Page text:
Jatropower Key Focus Area: Non-Toxic Jatropha
Jatropower has pioneered the development and commercialisation of non-toxic jatropha varieties
Non-toxic jatropha occurs naturally in Mexico. It is locally known there as “Xuta”.
Xuta has been traditionally used in several Mexican states as human food ingredient.
It is consumed after roasting, or mashed and cooked along with meat, or used to make sweet breads.
Xuta plant is largely similar in appearance to conventional jatropha, but shows the following differences:
- Xuta lacks phorbol esters – the toxic principles in conventional jatropha – in its seeds
- The fruit stalk of Xuta is longer compared to conventional jatropha
- Xuta fruits are oblong shaped compared to spherical fruits in conventional jatropha
- Xuta shows a more open canopy structure
Advantages of Non-toxic jatropha
Plantations of non-toxic Jatropha potentially increases revenue by 25% compared to toxic
This revenue projection is based on the following:
- Crude oil price of 100$/barrel and without any subsidies/tax exemptions for biofuel;
- The seed cake produced by crushing full seeds of conventional jatropha can at best be used as fertilizer. It is usually not suitable as fuel because of high N content. 75€/ton assumed as expected maximum price;
- Price of non-toxic seed kernel meal equivalent of soybean meal at around 330€/ton;
- Shell valued at a minimum price of 75€/ton as shell has a calorific value of over 18MJ/kg.
Jatropower’s commercial non-toxic jatropha variety
The first ever commercial non-toxic jatropha plant, JPNT-1 (one-year old plant in pic), early flowering and high yielding
Wild non-toxic varieties usually show lower seed yields compared to wild conventional jatropha. Through selection, purification and breeding over the last 10 years, we have developed non-toxic jatropha plants that are comparable to elite conventional jatropha varieties.
Presently we are marketing one elite non-toxic jatropha cultivar, JPNT-1; other exciting genotypes are in the pipeline.
See Video: JP Non Toxic Jatropha Plants
Selected characteristics of JPNT-1 seeds
|Accession No.||100 seed weight (g)||Kernel (%)||Oil content (% in DM)||Free Fatty acids (% in oil)|
|JPNT 1||55-65||62-64||38-41||0.6 – 0.8|
Fatty acid composition of seed oil of JPNT-1 compared to average toxic varieties
|Conventional jatropha||13- 14||0.9 - 1||7||42 – 46||31 – 36|
Protein content and phorbol ester content of JPNT-1 kernel cake compared to average toxic varieties
|Crude Protein (% DM)||Phorbol ester content (mg/g dry de-oiled kernel meal)|
Small-scale non-toxic jatropha seed processing
Jatropower has developed small scale machinery for the following in collaboration with engineering partners:
- Deshelling: unto 90% efficiency has been achieved in deshelling of jatropha seeds into shell and kernel.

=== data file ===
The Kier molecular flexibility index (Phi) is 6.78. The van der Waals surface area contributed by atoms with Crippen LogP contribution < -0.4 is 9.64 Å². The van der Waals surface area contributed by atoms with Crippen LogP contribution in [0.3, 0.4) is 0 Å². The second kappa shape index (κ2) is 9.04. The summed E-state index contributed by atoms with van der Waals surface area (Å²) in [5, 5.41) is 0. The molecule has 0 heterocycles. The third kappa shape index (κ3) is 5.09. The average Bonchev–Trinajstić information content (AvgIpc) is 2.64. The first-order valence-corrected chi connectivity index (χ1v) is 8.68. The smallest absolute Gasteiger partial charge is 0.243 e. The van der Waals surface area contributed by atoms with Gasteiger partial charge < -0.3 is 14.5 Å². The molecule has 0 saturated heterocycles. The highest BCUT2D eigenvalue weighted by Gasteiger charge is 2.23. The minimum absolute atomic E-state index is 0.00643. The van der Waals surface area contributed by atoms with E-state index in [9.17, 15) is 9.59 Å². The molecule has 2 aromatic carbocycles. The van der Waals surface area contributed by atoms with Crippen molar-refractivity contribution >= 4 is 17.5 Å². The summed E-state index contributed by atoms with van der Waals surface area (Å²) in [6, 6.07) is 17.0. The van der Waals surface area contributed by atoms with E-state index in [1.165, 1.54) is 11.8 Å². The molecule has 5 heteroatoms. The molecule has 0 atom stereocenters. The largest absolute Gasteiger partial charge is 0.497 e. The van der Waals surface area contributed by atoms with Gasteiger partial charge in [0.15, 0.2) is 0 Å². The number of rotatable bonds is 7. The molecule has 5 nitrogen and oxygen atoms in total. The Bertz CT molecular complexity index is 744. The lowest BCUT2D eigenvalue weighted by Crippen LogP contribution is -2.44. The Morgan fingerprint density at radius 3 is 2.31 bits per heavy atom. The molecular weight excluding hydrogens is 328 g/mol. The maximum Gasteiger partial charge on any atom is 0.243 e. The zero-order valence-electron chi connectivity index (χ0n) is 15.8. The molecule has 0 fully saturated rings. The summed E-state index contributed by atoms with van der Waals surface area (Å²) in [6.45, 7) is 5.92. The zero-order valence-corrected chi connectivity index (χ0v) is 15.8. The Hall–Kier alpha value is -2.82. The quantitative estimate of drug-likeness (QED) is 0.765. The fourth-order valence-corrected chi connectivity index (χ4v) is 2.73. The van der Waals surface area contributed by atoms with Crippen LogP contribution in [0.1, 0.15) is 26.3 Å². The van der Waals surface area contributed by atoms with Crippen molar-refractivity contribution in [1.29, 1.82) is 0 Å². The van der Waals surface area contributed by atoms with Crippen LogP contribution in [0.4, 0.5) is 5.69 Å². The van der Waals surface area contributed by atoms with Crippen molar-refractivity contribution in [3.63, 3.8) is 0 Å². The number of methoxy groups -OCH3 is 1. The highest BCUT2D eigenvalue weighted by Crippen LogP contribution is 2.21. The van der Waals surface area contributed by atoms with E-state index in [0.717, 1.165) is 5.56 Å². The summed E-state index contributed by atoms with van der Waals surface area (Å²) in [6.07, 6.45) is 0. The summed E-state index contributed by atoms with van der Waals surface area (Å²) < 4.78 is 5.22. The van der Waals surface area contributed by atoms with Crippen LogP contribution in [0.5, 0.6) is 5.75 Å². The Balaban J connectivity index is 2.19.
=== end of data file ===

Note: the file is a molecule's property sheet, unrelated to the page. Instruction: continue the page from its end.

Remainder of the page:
- Kernel crushing: highly efficient extraction of oil has been achieved in a small-scale pilot kernel crushing plant, with less than 3% residual oil in the kernel meal
See Video: Jatropha kernel crushing press
Further optimisation of the processing machinery is being undertaken at our research centre in India to reach the goal of a robust, affordable and scalable processing solution for any scale of non-toxic jatropha seed production.
Further reading on non-toxic jatropha
More details regarding edible Jatropha plants can be obtained at our publications on the subject:
- “Non- toxic jatropha plants as a potential multipurpose multi-use oilseed crop” http://www.sciencedirect.com/science/article/pii/S0926669012003378
- “Non-toxic Jatropha promises to shake up the fuel vs food debate” https://en.calameo.com/read/005484844b249034ee3a6
Relevant publicly available literature on non-toxic jatropha:
- Evaluation of suitability of non-toxic and detoxified Jatropha curcas L. meal as feed for fingerling common carp, Cyprinus carpio L. with reference to phytase application. Ph.D. Thesis, University of Hohenheim, Stuttgart, Germany. https://opus.uni-hohenheim.de/volltexte/2013/806/pdf/Thesis_Nahid_Richter.pdf
- Chemical composition, toxic/antimetabolic constituents, and effects of different treatments on their levels, in four provenances of Jatropha curcas L. from Mexico. http://citeseerx.ist.psu.edu/viewdoc/download?doi=10.1.1.540.2491&rep=rep1&type=pdf
- Linkage mapping in the oilseed crop Jatropha curcas L. reveals a locus controlling the biosynthesis of phorbol esters which cause seed toxicity http://onlinelibrary.wiley.com/doi/10.1111/pbi.12092/abstract
- Analysis of seed phorbol-ester and curcin content together with genetic diversity in multiple provenances of Jatropha curcas L. from Madagascar and Mexico http://www.sciencedirect.com/science/article/pii/S0981942811001963